Interesting games on August 29

Indie RPGs, Playdate arcade and... a game about being the most catty cat there is.

7 mins read
the best of August 29

I’m a big fan of for the freedom and open platform that it allows for developers to be creative, experimental, and directly canvas the audience for feedback for games that are not yet ready for primetime on Steam and its ilk. In addition, allows you to be transgressive, subversive, and downright dangerous. It’s a true “art gallery” for game ideas and creative developers, and it should be celebrated for that.

What makes a little difficult at times is finding things that are interesting to play. Discovery is a real issue when great ideas are buried among high school projects and nasty little efforts to scam a quick buck from players. With that in mind, I thought what might be helpful to readers would be if I did a brief write-up of interesting games that I’ve come across on each week. In many cases these games will be unfinished or “in development,” but I’m highlighting them because they promise something special and are well worth keeping on the radar.

Note: I also haven’t played these games. I highlight them as interesting based on the description and concept. Where I find the time to do actual reviews or other coverage, I will compose separate articles on the game in question. These aren’t so much an endorsement (or piece of criticism) as they are a head’s up.


This week’s Playdate recommendation is what looks like a fun little riff on the classic arcade game, Asteroids. The main difference is how the projectiles work. In Asteroids you fire bullets directly. In Reflector, you’ve got a shield (which I assume is controlled via the crank arm), and your job is to reflect the enemy projectiles back at them.

There are three ways to play, which is pretty comprehensive for the bite-sized games we usually see on Playdate. In challenge mode you choose from a list of challenges that range from surviving as long as possible without being able to move, right through to trying to clear stages quickly, with a one-to-three-star rating waiting for you at the end. There’s also a target attack mode, where you try and score as many points as possible by hitting multipliers in the right order. And then there’s endless mode, which is purely about the high scores. Across those three modes, which look to be a nice balance of challenging and entertaining, this really does look like a well-conceptualised and made game.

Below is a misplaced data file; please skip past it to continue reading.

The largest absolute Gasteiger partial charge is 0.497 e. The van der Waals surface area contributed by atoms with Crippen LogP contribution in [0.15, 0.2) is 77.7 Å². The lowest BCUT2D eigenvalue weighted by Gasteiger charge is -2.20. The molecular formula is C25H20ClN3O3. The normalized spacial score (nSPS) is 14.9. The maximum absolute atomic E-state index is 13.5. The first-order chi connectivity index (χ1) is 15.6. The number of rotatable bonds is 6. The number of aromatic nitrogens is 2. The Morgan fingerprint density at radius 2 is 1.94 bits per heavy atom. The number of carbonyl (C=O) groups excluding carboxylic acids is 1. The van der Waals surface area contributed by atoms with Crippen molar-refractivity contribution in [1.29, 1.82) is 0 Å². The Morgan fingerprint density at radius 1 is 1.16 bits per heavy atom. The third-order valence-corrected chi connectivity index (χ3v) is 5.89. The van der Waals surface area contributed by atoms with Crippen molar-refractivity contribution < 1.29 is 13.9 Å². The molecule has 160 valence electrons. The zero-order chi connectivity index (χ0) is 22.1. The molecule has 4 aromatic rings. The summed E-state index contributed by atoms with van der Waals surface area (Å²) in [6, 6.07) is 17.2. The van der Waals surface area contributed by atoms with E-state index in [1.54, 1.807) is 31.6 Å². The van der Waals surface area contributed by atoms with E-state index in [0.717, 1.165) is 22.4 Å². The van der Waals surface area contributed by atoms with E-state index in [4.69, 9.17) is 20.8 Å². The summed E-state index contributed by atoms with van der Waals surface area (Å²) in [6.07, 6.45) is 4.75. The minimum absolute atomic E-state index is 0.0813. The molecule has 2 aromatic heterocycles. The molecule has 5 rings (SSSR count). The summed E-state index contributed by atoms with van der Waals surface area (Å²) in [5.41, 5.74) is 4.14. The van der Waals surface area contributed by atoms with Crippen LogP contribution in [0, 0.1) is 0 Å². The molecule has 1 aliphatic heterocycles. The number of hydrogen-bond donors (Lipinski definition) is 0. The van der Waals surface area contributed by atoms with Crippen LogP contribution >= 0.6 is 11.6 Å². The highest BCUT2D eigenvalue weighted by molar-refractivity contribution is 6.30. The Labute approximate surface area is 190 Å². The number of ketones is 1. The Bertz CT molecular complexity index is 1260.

Zoomies looks like a great game because it lets you play as a cat. A cat that is doing the most cat thing you can imagine: f***ing things up. In Zoomies, you have the goal of “creating as much chaos as you can in your owner’s absence.” That means breaking things, making a mess, and then finding even more valuable things to break.

You can either download this game or play it in a browser, and there is an unlock system in place – by knocking framed photos of other cats to the ground, you can unlock them to inflict even more pain on the owners of the house. There are some bonus objectives that you can complete, but I doubt they’ll distract most people from the real main objective, which is just to run around and have fun being a bit of a terror for a while. That is the appeal of cats, after all.

TRICOSMOS Cardinals Legacy

This is one of those super-indie RPGs that looks like it was a work of real passion by the developers. The main point that seems to distinguish this one (aside from its “cheap but charming” aesthetics) is that each chapter within the game has a completely different combat system. The developers are also promising an interesting way of levelling characters up, which again varies by chapter. It’s not the easiest-to-read game summary (I suspect the developers are not native speakers), but it does seem like they’ve tried to do something different and creative with it.

Anyhow, in the game you get three separate campaigns, and a cast of ten characters that will join you on your quest. There are five towns to visit in each chapter and, at the end of it all, you have a concluding chapter that will wrap things up. It’s not easy producing RPGs as an indie, let alone RPGs outside of the neat confines of RPG Maker, and it’s always noble when someone tries.

I Was A Teenage Exocolonist

At $25, this is one of the more expensive titles that you’ll find on, but after releasing on Steam a month ago to a user rating of 9/10 (admittedly from only around 150 users), the signs are good that this is a good game, if struggling to get the attention it probably deserves. I Was A Teenage Exocolonist is a creative little outing about being one of the first humans to try and colonise an alien planet. That means you’ll need to “explore the wilderness, study, fall in love, discover strange creatures, and deal with the consequences of your actions. Your choices will directly affect the lives of your friends and the fate of the colony.”

The game features a card-based combat system that seems to be impressively detailed, with over 250 battle cards to collect and use. There are also over 800 story events, 25 different colony jobs to choose between, 10 dateable characters, and 30(!) different endings to experience. It does sound like this one will last you quite a while.


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Matt S. is the Editor-in-Chief and Publisher of DDNet. He's been writing about games for over 20 years, including a book, but is perhaps best-known for being the high priest of the Church of Hatsune Miku.

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